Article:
It was predictable that the thread would be etherized, so I have screengrabs of four pages worth. I’m not sure if there was anything after Ant’s last reply. Shots after the cut . . .
It didn’t take long for whoever registered etherealgazette.com and lakefossilpress.com to get them up and running. There’s an announcement on SL about the former. All the talk on ETT about both made me curious. They were both live when I checked this morning.
In case our favorite Italian meatball is reading this, no, I don’t own either one of those domains. Whoever got them registered and hosted, however, should be prepared to receive death threats, and demands to turn them over for free to the Nickster, as well as pay for hosting for him, for the duration of the registration period.
Mr. Pacione edited his entry on Goth to include a long update.
Update: the galley proof for the copyright page is done, and I used some photos I took when I was coming home from Gothicfest 2007 for them. The reason being I felt I was pressured to stay home from doing any new shoots.
Who would pressure Pacione to stay home? Could it be that granny wants to keep an eye on him and keep him out of trouble?
. . . the inspiration for the picture of the semi truck came from watching a show called Trick My Truck. I would love to see someone take a semi and make it a really Gothic looking one much how they did with Grave Digger.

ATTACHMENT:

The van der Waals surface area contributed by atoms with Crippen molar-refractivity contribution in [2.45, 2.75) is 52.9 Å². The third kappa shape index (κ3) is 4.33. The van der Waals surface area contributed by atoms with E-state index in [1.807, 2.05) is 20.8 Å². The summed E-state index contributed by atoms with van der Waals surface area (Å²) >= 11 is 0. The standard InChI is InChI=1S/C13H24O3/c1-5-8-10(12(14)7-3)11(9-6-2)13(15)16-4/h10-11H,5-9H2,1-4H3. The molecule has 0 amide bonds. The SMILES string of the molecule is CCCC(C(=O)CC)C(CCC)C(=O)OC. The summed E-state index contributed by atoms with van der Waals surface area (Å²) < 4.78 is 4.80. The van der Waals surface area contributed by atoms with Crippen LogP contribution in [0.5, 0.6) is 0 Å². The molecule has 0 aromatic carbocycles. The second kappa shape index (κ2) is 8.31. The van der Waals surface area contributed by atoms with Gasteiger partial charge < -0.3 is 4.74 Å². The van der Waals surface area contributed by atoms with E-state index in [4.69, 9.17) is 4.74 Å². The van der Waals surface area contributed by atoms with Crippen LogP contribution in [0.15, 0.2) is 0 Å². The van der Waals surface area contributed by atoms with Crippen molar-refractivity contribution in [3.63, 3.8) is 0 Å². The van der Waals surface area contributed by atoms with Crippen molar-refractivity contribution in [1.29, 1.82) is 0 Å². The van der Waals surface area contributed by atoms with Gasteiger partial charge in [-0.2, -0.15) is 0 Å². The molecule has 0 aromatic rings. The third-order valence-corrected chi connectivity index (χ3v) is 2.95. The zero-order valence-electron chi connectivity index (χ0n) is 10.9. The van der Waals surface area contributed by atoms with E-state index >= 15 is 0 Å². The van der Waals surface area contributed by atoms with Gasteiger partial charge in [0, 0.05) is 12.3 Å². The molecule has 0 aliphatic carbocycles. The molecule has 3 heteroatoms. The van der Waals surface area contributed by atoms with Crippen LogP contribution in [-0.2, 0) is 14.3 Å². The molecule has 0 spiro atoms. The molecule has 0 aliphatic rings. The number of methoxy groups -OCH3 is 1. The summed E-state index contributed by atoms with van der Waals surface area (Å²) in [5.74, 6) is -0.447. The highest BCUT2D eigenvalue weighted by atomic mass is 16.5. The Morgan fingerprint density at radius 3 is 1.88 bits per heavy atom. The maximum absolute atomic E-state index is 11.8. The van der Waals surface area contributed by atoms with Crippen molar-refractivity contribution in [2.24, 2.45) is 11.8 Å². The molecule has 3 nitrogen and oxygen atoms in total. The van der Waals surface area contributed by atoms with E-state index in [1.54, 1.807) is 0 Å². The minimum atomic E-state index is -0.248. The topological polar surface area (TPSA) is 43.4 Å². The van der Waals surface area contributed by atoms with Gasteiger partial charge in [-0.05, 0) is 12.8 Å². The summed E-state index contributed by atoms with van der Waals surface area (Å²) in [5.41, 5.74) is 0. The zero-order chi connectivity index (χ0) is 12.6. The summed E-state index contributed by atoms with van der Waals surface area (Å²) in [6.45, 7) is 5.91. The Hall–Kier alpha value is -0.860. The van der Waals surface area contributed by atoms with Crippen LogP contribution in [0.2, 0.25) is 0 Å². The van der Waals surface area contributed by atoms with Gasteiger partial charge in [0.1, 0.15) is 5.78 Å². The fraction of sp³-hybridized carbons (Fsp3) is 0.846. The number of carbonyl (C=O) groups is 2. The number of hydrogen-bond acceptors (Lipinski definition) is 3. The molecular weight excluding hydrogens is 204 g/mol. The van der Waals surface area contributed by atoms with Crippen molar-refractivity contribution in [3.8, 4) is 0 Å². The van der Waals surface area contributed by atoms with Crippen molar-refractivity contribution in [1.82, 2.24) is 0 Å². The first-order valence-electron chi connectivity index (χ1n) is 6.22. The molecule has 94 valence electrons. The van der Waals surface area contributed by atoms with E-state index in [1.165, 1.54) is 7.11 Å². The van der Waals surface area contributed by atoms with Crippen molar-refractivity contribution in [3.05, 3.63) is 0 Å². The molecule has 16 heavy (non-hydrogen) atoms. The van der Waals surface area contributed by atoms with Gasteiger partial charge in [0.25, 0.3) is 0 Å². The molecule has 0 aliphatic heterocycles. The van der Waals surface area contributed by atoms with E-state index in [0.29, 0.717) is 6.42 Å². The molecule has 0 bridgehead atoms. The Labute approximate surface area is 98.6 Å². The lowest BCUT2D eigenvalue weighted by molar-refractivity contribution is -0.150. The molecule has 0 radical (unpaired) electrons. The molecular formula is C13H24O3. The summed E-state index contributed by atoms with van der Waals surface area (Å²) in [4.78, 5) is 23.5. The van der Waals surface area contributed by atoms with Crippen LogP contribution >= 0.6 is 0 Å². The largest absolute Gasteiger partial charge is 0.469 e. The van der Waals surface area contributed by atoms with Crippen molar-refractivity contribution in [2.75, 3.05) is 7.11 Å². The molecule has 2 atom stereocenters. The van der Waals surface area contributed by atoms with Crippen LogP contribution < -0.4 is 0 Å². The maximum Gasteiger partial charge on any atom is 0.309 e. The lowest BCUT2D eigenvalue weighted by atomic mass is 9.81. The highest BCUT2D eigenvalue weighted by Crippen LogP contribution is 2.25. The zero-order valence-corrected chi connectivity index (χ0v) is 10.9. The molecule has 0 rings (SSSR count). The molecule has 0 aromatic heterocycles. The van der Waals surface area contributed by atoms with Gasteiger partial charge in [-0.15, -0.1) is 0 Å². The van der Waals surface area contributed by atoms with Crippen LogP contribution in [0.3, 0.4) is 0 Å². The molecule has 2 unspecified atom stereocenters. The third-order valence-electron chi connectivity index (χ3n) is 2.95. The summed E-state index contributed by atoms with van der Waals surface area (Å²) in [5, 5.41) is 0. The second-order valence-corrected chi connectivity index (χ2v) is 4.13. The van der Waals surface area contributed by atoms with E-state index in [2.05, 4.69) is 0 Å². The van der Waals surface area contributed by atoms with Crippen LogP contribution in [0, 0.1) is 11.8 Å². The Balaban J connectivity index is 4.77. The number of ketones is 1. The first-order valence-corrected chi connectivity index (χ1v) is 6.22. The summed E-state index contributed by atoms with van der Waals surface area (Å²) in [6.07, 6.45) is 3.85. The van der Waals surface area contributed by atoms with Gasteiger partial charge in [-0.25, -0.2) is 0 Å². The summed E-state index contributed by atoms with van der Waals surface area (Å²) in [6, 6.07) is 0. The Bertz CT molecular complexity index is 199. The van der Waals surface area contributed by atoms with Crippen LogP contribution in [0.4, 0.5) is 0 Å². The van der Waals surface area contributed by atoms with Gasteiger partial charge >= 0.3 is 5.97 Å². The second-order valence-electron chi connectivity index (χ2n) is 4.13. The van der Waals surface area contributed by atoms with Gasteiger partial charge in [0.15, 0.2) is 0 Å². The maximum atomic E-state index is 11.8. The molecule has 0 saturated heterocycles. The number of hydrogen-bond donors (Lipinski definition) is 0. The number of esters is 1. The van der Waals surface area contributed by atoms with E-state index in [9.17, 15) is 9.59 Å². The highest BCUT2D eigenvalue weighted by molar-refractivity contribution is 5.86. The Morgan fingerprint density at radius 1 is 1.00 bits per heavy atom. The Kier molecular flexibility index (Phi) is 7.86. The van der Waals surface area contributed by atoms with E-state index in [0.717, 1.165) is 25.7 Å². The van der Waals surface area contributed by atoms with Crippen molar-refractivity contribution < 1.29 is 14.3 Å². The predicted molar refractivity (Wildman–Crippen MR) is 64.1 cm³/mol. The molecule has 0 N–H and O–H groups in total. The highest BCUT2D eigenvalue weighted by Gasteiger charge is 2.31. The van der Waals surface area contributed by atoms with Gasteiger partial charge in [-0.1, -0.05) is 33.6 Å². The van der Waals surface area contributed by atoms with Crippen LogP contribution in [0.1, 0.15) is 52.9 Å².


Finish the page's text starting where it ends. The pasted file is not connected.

The cover of his latest Ethereal Gazette shows the cab of a semi.
I am taking one or two more stray stories and looking for real life weirdness here that is between 2400 to 3000 words send it to email@example.com as a .doc attachment along with your real name or a name that sounds like a real name.
He’s still looking for submissions. This time, however, people are allowed to use a fake name that merely sounds real. What’s he doing printing up a proof copy when he’s still soliciting stories for it?
Some of you national writers wanting to be in issue six of the magazine — I am saving the national and international submissions for issue seven. Issue Six is the local author showcase issue. I am donating copies of this particular finished anthology to a few local schools and libraries in the area when I get done with it. Any artrists who are featured in DA would like to see their artwork showcased on the cover of this one let me know because I am waiting for the stories to get back to me before I proceed.
Presumably, a “national author” is one who doesn’t live in Chicagoland. The implication regarding local authors, however, is that Chicagoland authors don’t have a national readership.
The other interesting thing is that Mr. Pacione is soliciting not only stories, but also cover art. Does this mean his crayons broke?
Overall, the rest of the entry talks about a new anthology. The added paragraph really refers to The Ethereal Gazette, but has no lead-in specifically stating so. Is he beginning to confuse his projects with each other?
I see that Pacione has finally made use of the WordPress account he’s had for some time. For that, I might be able to take credit.
“Every little thing I am going to say or do someone’s going to get pissed off about it.”
Not likely, but why would he intentionally piss off readers? It doesn’t work for Philbin, so why would it work for Pacione?